Influencer marketing is on the rise and has been for a few years now. Brands are increasingly seeing the value in using influencers to reach their specific audience, especially since traditional advertising has a harder time of breaking through. According to AdWeek 2016, the general population has an attention span of only 8 seconds. That’s less attentive than a goldfish!
Marketers need to find a way of cutting through the noise and capturing the attention of their targeted audience. This is where influencers come in.
If you are new to the idea of influencer marketing, you may still be thinking of nothing but celebrity endorsements, but the industry has moved well beyond those days. Influencers don’t have to be a celebrity. Actually, the most effective influencers are common people who have become opinion leaders through the content they publish online.
“You don’t need Kim Kardashian as an influencer, you just need the Kim Kardashian of your world.” -Logan Miller, Influencer Marketing Lead, gShiftTweet this.
Below we examine how influencer marketing has changed, the laws which have be constructed as a result and some of the trends to consider moving forward.
History of Influencer MarketingYou’re probably asking yourself, where did influencer marketing come from? You may be surprised to know it has been around for a long time.
In the late 1800’s, products such as cigarettes and various household products began to use well-known celebrities in their print ads to try and influence the general public to use their product. This trend work so well, it took off and became increasingly popular well into the 1900s.
Fast forward to the 1950’s where brands started to create faces for their company that could encompass the brand’s core values and position themselves in the general public’s mind the way the brand saw fit.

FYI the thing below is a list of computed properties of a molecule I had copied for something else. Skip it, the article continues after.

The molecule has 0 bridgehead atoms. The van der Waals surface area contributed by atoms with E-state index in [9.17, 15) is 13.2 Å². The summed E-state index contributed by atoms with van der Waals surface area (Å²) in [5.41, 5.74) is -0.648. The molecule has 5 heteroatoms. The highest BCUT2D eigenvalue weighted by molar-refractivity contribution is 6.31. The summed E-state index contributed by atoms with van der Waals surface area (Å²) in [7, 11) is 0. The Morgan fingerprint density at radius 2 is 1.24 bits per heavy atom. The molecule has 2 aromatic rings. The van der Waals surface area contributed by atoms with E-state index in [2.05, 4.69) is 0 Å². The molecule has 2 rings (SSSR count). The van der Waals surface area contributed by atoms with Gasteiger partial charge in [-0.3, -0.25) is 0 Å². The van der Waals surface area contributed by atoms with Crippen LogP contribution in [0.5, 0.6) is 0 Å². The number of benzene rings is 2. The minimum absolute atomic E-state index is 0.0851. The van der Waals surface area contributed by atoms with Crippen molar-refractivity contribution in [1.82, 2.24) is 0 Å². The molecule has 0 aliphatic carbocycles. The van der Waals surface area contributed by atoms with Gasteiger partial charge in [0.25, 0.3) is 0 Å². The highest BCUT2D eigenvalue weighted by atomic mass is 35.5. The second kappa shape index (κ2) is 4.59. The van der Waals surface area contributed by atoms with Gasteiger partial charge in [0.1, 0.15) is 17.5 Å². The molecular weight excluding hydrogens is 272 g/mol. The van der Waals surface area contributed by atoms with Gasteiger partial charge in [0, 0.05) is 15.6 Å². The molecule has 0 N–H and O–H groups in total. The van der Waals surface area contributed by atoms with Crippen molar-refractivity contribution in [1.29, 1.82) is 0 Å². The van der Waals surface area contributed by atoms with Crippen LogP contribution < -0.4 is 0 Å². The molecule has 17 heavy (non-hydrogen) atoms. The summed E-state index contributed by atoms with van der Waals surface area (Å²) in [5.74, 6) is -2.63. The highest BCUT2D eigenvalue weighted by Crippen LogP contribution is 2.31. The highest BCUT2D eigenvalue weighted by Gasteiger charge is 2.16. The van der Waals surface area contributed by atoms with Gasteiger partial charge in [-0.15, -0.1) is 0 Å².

By the 1980’s, influencer marketing evolved into as we know it today. Celebrities started to endorse big brands by using their products in their daily lives, influencing their fans to use the same.
This took off well into the 90’s and 2000’s, until 2010 when the internet opened the door for smaller influencers, who weren’t necessarily celebrities, but took on the role of an thought leader in specific topics, due to their content on the internet.
The wave of social media and influencers has moved the balance of persuasion away from the brands. Did you know that 74% of consumers rely on social media to inform their purchase decision? (ODM Group). If you think about it, it makes perfect sense. At the root, we are all socially wired and social is a place where we converse with our friends and peers. It’s a place where we can drop our guard and have an opinion on any subject. Generally speaking, 84% of consumers trust peer recommendations, whereas only 33% of consumers trust sponsored ads (Nielsen).
Understanding Laws & Compliance
Just like other contractors, your influencers are here to be an extension of your organization. Contracts help to establish a professional business relationship between you and the influencers you’re employing. They clear the air and clarify the expectations of both parties of what the scope of the project is. The last thing you want to deal with in a campaign is drama, especially when it comes to financial compensation.
“Signed contracts between brand and influencers are so important. It keeps both parties accountable to deliverables of the campaign.” -Logan Miller, Influencer Marketing Lead, gShift